Coffee Krishi Taranga – Digital Advisory for Indian Smallholder Coffee Farmers
Since 2018, Precision Development (PxD) has partnered with the Coffee Board of India (CBI), a statutory body, to deliver the Coffee Krishi Taranga (CKT) digital advisory service to coffee growers.
As of December 2021, CKT was servicing approximately 67,000 coffee growers in the states of Karnataka, Tamil Nadu, and Kerala. In 2021, the Walmart Foundation announced it would support the expansion and intensification of PxD’s partnership with CBI to scale services to 150,000 coffee farmers and expand the service to an additional state, Andhra Pradesh. Additionally, the grant will allow PxD to develop expertise in and focus our services around three key areas within the coffee sector: (i) sustainability, (ii) market linkages, and (iii) gender.
Nine in ten coffee farmers in India are smallholders who work on farms of ten hectares or less. Coffee yields in India are only two-thirds of the average for other coffee farming countries in Asia (FAO Stat), and farm incomes have stagnated in recent years (Coffee Board, 2013). These conditions have contributed to a context in which Indian coffee growers are rapidly losing market share to countries like Brazil and Vietnam. Smallholder coffee farmers in Southern India confront complex and interconnected challenges with potentially devastating impacts on their livelihoods:
- Climate change: climate change is a serious threat to coffee production globally. Researchers predict a huge contraction of land suitable for coffee growing due to rising temperatures and changing weather patterns (Bunn et al, 2014). Currently, coffee farmers face the threats of extreme weather, unpredictable rainfall, and rising temperatures, all of which have direct and indirect impacts on the quality and quantity of coffee produced. Moreover, climate change is contributing to the intensification of pest infestations and making pest management more costly and complicated.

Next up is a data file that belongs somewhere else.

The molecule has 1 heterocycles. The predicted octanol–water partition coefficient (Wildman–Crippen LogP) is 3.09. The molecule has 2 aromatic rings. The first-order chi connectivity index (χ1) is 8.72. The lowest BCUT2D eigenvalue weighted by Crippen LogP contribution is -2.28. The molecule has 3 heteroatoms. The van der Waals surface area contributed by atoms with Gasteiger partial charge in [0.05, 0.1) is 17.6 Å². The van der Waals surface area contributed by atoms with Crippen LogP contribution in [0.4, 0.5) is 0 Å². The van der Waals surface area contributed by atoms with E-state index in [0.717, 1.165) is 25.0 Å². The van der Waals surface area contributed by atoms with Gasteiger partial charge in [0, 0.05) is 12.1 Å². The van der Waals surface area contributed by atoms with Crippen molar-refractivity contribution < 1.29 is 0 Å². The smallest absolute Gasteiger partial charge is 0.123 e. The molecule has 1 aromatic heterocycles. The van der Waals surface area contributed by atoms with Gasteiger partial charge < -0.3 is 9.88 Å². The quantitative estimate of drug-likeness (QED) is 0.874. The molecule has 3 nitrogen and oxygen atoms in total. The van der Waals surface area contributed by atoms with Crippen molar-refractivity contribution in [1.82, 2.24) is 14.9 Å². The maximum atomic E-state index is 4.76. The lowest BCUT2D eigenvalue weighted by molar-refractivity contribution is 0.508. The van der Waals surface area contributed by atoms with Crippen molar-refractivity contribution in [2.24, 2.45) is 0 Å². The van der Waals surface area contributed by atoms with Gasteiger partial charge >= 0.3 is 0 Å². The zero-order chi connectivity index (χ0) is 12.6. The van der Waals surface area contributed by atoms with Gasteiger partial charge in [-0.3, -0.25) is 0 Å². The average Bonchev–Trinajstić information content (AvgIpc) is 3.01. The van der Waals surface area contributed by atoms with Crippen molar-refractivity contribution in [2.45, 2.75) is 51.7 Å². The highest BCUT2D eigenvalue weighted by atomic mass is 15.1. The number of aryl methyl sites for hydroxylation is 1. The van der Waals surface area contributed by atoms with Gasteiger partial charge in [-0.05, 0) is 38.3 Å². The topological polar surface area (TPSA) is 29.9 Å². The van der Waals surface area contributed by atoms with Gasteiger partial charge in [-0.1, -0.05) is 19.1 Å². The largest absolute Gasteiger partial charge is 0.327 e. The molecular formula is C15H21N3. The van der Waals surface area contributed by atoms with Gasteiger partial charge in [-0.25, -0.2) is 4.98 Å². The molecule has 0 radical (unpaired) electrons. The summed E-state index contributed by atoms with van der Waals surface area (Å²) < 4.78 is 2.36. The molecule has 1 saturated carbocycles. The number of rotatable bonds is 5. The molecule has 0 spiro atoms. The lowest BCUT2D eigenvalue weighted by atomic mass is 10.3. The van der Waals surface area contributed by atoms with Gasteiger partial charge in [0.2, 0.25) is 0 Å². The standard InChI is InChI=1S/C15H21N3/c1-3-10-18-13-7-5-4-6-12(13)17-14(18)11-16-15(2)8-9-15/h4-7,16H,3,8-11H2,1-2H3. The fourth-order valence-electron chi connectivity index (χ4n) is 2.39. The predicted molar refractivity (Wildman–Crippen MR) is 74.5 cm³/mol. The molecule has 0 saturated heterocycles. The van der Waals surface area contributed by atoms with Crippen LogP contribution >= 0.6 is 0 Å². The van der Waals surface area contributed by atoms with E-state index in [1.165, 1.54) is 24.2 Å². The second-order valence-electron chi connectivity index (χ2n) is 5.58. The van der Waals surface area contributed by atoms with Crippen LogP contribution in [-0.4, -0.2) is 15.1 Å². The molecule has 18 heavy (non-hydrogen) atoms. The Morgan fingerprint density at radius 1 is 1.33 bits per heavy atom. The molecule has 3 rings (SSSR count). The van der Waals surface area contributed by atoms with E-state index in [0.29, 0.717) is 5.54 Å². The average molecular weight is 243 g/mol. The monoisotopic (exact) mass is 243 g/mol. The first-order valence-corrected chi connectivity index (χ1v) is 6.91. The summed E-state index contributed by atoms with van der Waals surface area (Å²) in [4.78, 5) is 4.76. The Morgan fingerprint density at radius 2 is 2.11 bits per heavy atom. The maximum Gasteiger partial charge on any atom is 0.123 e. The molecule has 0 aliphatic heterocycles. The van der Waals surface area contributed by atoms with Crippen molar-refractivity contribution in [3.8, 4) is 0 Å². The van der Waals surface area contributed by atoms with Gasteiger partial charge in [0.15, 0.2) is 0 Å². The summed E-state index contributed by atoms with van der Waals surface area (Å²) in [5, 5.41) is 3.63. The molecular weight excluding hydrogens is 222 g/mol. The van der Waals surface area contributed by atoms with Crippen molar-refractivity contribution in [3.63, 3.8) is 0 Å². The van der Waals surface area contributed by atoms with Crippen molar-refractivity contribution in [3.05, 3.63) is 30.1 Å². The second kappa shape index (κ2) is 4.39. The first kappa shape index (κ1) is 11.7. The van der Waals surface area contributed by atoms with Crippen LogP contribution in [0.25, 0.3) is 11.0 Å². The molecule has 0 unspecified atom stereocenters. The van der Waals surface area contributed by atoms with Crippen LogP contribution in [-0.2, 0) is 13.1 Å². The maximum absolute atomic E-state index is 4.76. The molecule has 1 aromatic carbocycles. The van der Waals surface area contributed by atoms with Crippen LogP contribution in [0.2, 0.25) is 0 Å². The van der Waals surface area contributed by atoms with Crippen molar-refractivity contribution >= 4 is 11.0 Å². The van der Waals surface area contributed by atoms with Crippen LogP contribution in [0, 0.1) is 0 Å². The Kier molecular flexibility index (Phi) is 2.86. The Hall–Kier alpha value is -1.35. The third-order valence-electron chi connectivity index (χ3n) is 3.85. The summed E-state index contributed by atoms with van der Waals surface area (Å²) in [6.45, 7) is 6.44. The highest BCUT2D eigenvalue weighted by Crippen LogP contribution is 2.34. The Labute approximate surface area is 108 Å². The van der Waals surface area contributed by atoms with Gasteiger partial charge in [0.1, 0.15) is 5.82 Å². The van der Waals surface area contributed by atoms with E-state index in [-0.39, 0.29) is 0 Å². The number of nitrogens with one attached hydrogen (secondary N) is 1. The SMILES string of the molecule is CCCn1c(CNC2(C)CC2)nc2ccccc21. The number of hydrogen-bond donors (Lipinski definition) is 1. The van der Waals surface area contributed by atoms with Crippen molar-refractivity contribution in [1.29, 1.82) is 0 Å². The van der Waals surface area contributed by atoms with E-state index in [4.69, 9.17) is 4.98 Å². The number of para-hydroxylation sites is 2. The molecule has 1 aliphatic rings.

- Markets: Indian smallholder coffee farmers sell their produce in markets that are highly fragmented and exploitative. As a consequence, few of the profits associated with coffee production trickle down to these farmers.
The precariousness of smallholder coffee farmers’ livelihoods is compounded by informational constraints that inhibit the ability of farmers to make informed decisions as they navigate challenges. Improved access to information can boost the sustainability of coffee farming, contribute to climate change adaptation, improve farm productivity and help farmers access more lucrative markets and obtain more bargaining power in existing markets.
How the Service Works
The CKT service is modeled on PxD’s flagship two-way Interactive Voice Response (IVR) service and is comprised of an outgoing push call service that provides regular advisory to growers via their mobile phones and an inbound hotline which farmers can call to access free information services. Farmers registered on the service receive a two-minute voice call in their local language with targeted agricultural advice to optimize coffee-growing practices throughout the coffee crop cycle. This information is customized across a variety of parameters including irrigation facilities, the location of the farmer, and the variety of coffee grown.
Farmers can also access CKT’s IVR hotline by placing a missed call to the hotline number to which the service then responds by returning a call free of charge (in this way, farmers do not need to incur charges for airtime). Upon answering the call, farmers can record a question which is then answered by coffee agronomic experts within 24 hours, or they can use a menu to access local and international coffee price information, review weekly advisory messages, and access their own inbox which collates their history of questions asked through the service. A unique feature in the CKT hotline is the price feature – which allows farmers to access daily average local and international prices for Arabica and Robusta. This feature was added because of the high demand for price information from farmers, as well as the noted temporal and regional variability in local coffee prices.